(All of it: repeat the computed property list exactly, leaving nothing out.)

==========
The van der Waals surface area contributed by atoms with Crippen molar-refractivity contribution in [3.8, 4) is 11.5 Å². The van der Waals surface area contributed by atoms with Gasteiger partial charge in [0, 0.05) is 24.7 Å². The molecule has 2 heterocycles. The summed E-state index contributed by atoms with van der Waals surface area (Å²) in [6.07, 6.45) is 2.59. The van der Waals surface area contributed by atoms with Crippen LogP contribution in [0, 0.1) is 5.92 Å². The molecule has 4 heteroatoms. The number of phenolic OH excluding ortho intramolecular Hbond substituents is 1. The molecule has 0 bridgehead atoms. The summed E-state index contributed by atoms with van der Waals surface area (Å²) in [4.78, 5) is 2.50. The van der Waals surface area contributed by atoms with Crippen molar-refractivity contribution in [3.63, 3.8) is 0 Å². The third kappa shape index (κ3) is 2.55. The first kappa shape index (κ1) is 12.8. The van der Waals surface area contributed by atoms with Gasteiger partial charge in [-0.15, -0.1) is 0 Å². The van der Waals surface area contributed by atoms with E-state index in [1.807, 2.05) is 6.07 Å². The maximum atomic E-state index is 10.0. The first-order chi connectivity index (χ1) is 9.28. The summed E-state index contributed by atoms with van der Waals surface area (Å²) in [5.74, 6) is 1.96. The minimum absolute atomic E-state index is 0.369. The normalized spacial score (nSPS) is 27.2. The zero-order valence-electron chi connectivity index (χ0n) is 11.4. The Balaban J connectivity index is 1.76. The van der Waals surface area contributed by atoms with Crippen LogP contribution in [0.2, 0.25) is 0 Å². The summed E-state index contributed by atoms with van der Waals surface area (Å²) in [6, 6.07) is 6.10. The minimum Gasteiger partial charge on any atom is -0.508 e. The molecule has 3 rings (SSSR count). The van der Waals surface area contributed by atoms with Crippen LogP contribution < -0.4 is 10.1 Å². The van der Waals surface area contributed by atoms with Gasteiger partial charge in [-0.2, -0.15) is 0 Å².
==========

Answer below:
The van der Waals surface area contributed by atoms with Crippen molar-refractivity contribution in [3.8, 4) is 11.5 Å². The van der Waals surface area contributed by atoms with Gasteiger partial charge in [0, 0.05) is 24.7 Å². The molecule has 2 heterocycles. The summed E-state index contributed by atoms with van der Waals surface area (Å²) in [6.07, 6.45) is 2.59. The van der Waals surface area contributed by atoms with Crippen LogP contribution in [0, 0.1) is 5.92 Å². The molecule has 4 heteroatoms. The number of phenolic OH excluding ortho intramolecular Hbond substituents is 1. The molecule has 0 bridgehead atoms. The summed E-state index contributed by atoms with van der Waals surface area (Å²) in [4.78, 5) is 2.50. The van der Waals surface area contributed by atoms with Crippen molar-refractivity contribution in [3.63, 3.8) is 0 Å². The third kappa shape index (κ3) is 2.55. The first kappa shape index (κ1) is 12.8. The van der Waals surface area contributed by atoms with Gasteiger partial charge in [-0.15, -0.1) is 0 Å². The van der Waals surface area contributed by atoms with E-state index in [1.807, 2.05) is 6.07 Å². The maximum atomic E-state index is 10.0. The first-order chi connectivity index (χ1) is 9.28. The summed E-state index contributed by atoms with van der Waals surface area (Å²) in [5.74, 6) is 1.96. The minimum absolute atomic E-state index is 0.369. The normalized spacial score (nSPS) is 27.2. The zero-order valence-electron chi connectivity index (χ0n) is 11.4. The Balaban J connectivity index is 1.76. The van der Waals surface area contributed by atoms with Crippen LogP contribution in [0.2, 0.25) is 0 Å². The summed E-state index contributed by atoms with van der Waals surface area (Å²) in [6, 6.07) is 6.10. The minimum Gasteiger partial charge on any atom is -0.508 e. The molecule has 3 rings (SSSR count). The van der Waals surface area contributed by atoms with Crippen LogP contribution < -0.4 is 10.1 Å². The van der Waals surface area contributed by atoms with Gasteiger partial charge in [-0.2, -0.15) is 0 Å².